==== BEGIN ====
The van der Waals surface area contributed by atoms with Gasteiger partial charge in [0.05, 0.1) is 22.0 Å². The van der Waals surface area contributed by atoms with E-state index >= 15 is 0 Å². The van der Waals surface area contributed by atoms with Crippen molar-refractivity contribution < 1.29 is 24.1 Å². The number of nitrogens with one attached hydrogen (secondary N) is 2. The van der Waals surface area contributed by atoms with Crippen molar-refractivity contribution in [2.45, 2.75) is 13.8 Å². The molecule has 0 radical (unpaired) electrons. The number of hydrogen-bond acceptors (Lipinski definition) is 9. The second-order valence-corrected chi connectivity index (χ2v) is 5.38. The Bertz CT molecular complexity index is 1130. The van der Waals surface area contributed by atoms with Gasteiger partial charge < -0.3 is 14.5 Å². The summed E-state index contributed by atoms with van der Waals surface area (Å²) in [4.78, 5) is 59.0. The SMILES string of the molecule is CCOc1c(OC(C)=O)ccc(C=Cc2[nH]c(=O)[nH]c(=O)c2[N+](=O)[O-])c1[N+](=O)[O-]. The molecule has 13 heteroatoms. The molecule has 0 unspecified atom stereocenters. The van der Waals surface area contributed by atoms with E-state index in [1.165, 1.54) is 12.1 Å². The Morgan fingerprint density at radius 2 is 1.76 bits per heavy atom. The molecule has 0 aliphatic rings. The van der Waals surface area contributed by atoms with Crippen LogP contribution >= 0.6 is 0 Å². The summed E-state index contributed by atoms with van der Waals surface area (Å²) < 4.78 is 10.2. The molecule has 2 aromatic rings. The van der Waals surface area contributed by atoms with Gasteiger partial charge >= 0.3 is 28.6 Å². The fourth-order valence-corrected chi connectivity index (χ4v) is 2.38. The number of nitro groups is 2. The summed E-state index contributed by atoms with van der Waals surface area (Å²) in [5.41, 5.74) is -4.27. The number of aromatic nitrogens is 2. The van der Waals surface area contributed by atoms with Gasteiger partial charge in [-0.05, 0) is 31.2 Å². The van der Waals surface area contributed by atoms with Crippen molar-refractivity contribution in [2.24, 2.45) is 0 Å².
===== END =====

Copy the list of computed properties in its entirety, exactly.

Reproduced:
The van der Waals surface area contributed by atoms with Gasteiger partial charge in [0.05, 0.1) is 22.0 Å². The van der Waals surface area contributed by atoms with E-state index >= 15 is 0 Å². The van der Waals surface area contributed by atoms with Crippen molar-refractivity contribution < 1.29 is 24.1 Å². The number of nitrogens with one attached hydrogen (secondary N) is 2. The van der Waals surface area contributed by atoms with Crippen molar-refractivity contribution in [2.45, 2.75) is 13.8 Å². The molecule has 0 radical (unpaired) electrons. The number of hydrogen-bond acceptors (Lipinski definition) is 9. The second-order valence-corrected chi connectivity index (χ2v) is 5.38. The Bertz CT molecular complexity index is 1130. The van der Waals surface area contributed by atoms with Gasteiger partial charge < -0.3 is 14.5 Å². The summed E-state index contributed by atoms with van der Waals surface area (Å²) in [4.78, 5) is 59.0. The SMILES string of the molecule is CCOc1c(OC(C)=O)ccc(C=Cc2[nH]c(=O)[nH]c(=O)c2[N+](=O)[O-])c1[N+](=O)[O-]. The molecule has 13 heteroatoms. The molecule has 0 unspecified atom stereocenters. The van der Waals surface area contributed by atoms with E-state index in [1.165, 1.54) is 12.1 Å². The Morgan fingerprint density at radius 2 is 1.76 bits per heavy atom. The molecule has 0 aliphatic rings. The van der Waals surface area contributed by atoms with Crippen LogP contribution >= 0.6 is 0 Å². The summed E-state index contributed by atoms with van der Waals surface area (Å²) < 4.78 is 10.2. The molecule has 2 aromatic rings. The van der Waals surface area contributed by atoms with Gasteiger partial charge >= 0.3 is 28.6 Å². The fourth-order valence-corrected chi connectivity index (χ4v) is 2.38. The number of nitro groups is 2. The summed E-state index contributed by atoms with van der Waals surface area (Å²) in [5.41, 5.74) is -4.27. The number of aromatic nitrogens is 2. The van der Waals surface area contributed by atoms with Gasteiger partial charge in [-0.05, 0) is 31.2 Å². The van der Waals surface area contributed by atoms with Crippen molar-refractivity contribution in [2.24, 2.45) is 0 Å².